Heritage and Passion
Heritage and Passion is drummer Ignacio Berroa’s unabashed love letter to both his native country, Cuba, and to his home of choice, the United States. Despite a busy career as a sideman with the likes of Dizzy Gillespie, Charlie Haden and McCoy Tyner, this is only Berroa’s second recording as a leader — following his 2006 Blue Note release Codes — since he first arrived in the States in 1980.
Heritage and Passion plays like Codes Part 2. Once again, Gonzalo Rubalcaba serves as producer, and contributes piano and synthesizer, as well. The album’s even structured around similar choices, including selections from the traditional Cuban songbook, a couple of jazz standards, a nod to Chick Corea, some original tunes and a salute to Brazilian music.
Berroa’s musical intelligence and taste on these small-ensemble works are obvious. He drives relentlessly yet remains a smart colorist, as on the opening “When Will the Blues Leave/Vine Pa’echar Candela.” With similar ease, Berroa provides elegant accompaniment on ballads such as his own “Laura’s Waltz” or Aldir Blanc’s “Altos e Baixos,” and turns Ignacio Piñeiro´s “La Perla del Eden” into a driving post-bop tune. Then, just as naturally, he transforms Corea’s “Cuartetos” into a Havana-backyard rumba, with beautiful contributions from pianist Luis Perdomo.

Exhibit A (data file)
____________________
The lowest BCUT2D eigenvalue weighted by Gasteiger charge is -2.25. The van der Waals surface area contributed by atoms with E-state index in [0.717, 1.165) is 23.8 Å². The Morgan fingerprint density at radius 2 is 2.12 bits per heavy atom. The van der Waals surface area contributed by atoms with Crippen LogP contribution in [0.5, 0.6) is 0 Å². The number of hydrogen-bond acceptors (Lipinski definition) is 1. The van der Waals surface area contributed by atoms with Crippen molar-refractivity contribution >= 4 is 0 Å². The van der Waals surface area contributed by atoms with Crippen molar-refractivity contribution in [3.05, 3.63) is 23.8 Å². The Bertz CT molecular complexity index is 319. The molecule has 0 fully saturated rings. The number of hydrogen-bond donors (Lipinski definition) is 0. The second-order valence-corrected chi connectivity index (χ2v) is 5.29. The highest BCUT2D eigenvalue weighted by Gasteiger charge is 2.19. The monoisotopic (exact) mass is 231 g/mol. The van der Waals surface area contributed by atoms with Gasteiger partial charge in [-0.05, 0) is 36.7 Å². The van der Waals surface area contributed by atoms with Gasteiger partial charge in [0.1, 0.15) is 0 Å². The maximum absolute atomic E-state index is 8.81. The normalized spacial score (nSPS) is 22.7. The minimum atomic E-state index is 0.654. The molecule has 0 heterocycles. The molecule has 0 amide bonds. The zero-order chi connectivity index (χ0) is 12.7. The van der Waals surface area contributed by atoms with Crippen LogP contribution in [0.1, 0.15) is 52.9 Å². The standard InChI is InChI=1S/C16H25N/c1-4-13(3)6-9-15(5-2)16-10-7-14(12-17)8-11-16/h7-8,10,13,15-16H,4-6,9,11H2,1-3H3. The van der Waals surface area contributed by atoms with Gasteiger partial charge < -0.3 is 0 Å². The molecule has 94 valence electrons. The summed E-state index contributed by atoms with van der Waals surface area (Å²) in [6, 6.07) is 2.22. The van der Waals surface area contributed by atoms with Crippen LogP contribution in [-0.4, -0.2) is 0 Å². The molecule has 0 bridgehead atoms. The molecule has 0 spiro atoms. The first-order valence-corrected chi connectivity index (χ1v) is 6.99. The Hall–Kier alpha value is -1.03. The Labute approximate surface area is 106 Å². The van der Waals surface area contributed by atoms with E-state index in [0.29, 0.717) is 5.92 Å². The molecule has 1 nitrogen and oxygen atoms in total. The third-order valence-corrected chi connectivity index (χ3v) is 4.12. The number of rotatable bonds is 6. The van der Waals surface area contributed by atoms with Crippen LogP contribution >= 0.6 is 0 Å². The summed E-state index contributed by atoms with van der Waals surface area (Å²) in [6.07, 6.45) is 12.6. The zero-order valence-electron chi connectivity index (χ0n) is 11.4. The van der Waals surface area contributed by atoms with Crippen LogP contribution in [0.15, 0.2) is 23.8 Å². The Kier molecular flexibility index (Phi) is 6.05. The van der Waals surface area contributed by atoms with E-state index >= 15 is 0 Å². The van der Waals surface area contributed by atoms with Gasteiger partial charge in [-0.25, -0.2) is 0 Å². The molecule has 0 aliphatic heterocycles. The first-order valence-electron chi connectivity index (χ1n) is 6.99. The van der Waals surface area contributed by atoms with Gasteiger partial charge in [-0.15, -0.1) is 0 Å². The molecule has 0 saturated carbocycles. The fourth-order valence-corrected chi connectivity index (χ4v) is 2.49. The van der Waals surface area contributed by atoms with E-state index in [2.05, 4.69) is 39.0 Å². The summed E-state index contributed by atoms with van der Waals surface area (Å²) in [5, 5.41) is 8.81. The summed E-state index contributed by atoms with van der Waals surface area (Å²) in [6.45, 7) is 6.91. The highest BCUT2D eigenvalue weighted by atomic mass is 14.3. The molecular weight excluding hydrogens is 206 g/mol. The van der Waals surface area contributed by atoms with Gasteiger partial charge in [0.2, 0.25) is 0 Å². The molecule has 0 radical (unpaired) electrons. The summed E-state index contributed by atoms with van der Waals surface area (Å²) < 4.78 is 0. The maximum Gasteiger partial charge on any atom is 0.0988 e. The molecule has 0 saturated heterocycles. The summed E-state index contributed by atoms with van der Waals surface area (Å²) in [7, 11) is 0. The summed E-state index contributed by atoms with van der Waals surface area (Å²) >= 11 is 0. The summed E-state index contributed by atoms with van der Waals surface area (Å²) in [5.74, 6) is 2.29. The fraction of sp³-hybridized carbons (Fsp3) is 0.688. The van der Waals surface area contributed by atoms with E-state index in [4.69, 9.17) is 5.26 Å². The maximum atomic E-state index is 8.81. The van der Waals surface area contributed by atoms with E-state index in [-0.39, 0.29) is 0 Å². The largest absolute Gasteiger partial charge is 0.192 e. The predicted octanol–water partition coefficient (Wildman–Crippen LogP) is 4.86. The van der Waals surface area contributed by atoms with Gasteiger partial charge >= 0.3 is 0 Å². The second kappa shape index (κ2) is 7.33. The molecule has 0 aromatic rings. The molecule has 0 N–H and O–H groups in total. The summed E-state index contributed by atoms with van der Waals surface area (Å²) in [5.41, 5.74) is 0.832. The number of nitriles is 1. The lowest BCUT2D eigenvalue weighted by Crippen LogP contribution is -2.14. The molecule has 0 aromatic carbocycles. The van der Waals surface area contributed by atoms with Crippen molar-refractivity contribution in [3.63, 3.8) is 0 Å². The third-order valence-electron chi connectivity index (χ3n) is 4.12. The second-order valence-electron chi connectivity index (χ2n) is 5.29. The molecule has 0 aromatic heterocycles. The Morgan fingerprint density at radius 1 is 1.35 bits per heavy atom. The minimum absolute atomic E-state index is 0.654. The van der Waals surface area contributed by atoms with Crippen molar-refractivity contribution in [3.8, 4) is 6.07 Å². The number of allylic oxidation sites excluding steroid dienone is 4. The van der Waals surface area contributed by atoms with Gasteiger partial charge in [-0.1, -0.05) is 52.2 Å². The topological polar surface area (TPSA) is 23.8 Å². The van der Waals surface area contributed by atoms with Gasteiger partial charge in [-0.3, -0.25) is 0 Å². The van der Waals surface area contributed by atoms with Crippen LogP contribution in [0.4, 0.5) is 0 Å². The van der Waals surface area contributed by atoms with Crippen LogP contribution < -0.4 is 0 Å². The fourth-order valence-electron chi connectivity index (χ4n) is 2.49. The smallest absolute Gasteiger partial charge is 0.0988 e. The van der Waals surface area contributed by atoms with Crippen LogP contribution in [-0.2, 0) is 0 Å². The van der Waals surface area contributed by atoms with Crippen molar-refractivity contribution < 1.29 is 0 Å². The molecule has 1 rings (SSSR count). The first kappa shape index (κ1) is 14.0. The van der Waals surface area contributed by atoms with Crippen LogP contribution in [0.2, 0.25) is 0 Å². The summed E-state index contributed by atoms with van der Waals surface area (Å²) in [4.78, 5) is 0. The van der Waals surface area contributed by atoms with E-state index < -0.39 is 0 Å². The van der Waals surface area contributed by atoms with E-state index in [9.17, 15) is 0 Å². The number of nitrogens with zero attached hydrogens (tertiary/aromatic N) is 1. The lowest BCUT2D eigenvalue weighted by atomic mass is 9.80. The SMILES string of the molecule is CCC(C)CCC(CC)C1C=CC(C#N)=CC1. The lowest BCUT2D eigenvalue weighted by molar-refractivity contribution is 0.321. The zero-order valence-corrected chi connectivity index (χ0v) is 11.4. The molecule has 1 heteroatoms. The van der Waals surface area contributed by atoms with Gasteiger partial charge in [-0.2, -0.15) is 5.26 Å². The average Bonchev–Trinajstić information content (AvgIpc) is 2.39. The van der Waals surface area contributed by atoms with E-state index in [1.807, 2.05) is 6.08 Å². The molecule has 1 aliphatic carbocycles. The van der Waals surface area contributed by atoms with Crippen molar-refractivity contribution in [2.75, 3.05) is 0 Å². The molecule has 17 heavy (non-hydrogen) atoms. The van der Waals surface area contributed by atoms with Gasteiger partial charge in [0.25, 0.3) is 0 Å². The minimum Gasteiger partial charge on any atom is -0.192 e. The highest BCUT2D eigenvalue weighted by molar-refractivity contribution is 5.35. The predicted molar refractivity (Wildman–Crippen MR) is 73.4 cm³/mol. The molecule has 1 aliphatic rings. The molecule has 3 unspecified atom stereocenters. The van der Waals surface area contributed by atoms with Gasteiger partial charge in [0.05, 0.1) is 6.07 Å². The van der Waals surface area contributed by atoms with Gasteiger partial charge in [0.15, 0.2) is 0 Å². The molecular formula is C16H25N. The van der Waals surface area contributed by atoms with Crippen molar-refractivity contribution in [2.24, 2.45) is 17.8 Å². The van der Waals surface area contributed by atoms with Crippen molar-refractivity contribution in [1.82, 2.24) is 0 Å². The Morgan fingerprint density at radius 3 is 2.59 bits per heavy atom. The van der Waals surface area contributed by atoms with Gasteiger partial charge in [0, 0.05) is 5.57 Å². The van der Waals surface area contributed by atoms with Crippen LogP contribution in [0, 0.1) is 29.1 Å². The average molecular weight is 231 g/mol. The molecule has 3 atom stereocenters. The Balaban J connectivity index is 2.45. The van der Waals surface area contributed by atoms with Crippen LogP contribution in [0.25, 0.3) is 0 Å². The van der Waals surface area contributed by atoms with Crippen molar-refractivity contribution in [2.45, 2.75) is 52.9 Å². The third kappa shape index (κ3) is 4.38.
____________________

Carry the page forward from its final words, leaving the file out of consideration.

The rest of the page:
However, the album is less than the sum of its moments. Partly to blame, the overall presentation comes across as a stylistic sampler. Other problems stem from choices in arrangements and performances. For example, the loud, frantic approaches to “Evidence” and “Nardis” rob them of their mystery. Moreover, although Perdomo is a consistent standout, other soloists are less compelling. Rubalcaba offers pale contributions then wastes his considerable talents on outdated synthesizers. Saxophonist Mark Shim’s use of the toylike MIDI controller is equally annoying. And while guitarist Adam Rogers shines on “Altos e Baixos,” he otherwise takes his turns dutifully, without leaving a mark.
Berroa, an excellent musician, is more interesting as a sideman than as a leader. And there’s no shame in that. He’s not the first, and he won’t be the last. —Fernando Gonzalez